Cat Videos to DJ Khaled

When did social media stop being about cat videos? When did it stop being about what you ate for breakfast or sharing your favorite Green Day lyric? When did it become an essential for social change or the backbone of modern marketing? When did it become the platform for the best/worst political arguments? When did it become about sharing and creating with some of the most influential people in the world?Screen Shot 2016-09-12 at 9.34.04 PM.pngI don’t quiet remember entering the world of social media. It was mostly a blur of overzealous 8th graders on the last day of middle school sending out friend requests at an unnatural rate. At the time, 100 Facebook friends seemed like an overwhelming number of people to keep in touch. Slowly, more and more friend requests came from old neighbors, kindergarten classmates, and distant cousins, taking that number past 1,000. About a year ago, the average number of Facebook users had 338 friends. However, according to Robin Dunbar, an Oxford University anthropologist who studies social network, a group larger than 150 people begins to strain the cognitive capacity of our brain. So why do we still willingly subject ourselves to virtually interacting with groups of 500 or more almost everyday?

I think it’s a combination of needing to be present at every moment (basically FOMO) and the creative and expressive freedom it gives its users. There are very few mornings where I don’t immediately roll-over in bed and scroll through my social media apps. The moment my alarm goes off, it has become a routine to open Instagram, Snapchat, Facebook, and lastly my e-mail (and now Twitter because #IS6621). But this need to be present goes beyond our immediate friends. It keeps me in the loop about current events, hot political topics, and social movements. With a single tweet or hashtag, I’m now part of a bigger virtual community. This is where expressive freedom comes in. I personally am not the type of social media user who uses their account as a platform to share opinions or try to create change. For some users, this is the most important part. This aspect of social media has allowed us to exchange comments and thoughts with celebrities and intellectuals from around the world.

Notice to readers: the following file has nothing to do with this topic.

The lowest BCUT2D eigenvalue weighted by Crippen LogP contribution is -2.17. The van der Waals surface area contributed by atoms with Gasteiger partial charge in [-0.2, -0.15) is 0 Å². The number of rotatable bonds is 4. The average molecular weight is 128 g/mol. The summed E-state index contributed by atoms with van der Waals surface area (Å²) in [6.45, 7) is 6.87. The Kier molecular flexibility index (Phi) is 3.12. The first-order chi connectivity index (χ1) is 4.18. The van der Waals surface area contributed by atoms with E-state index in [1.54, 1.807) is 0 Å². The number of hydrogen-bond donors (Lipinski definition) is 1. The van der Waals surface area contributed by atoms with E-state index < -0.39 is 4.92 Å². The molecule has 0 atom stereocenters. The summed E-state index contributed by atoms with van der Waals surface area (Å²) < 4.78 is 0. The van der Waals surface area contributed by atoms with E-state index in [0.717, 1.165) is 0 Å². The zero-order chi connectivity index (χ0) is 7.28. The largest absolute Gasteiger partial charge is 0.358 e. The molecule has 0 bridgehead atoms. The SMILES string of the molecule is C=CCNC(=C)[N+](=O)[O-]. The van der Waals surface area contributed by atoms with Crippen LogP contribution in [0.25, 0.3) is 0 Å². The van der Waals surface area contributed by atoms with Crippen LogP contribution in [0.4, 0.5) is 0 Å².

Companies have strategically taken advantage of our obsession to “be social” in realms outside of just marketing. Websites such such as Hulu, Youtube, and ABC have added social features to their seemingly simple websites. Connecting your Facebook to Hulu allows users to rate and discuss specific episodes while ABC uses live hashtags for users to comment in real-time. Websites that weren’t intended for social purposes such as ASOS, Amazon, or Google Docs are now essentially social platforms. A few years ago, this concept would have been foreign. But today, a website or company that lacks a social presence is almost destined to fail.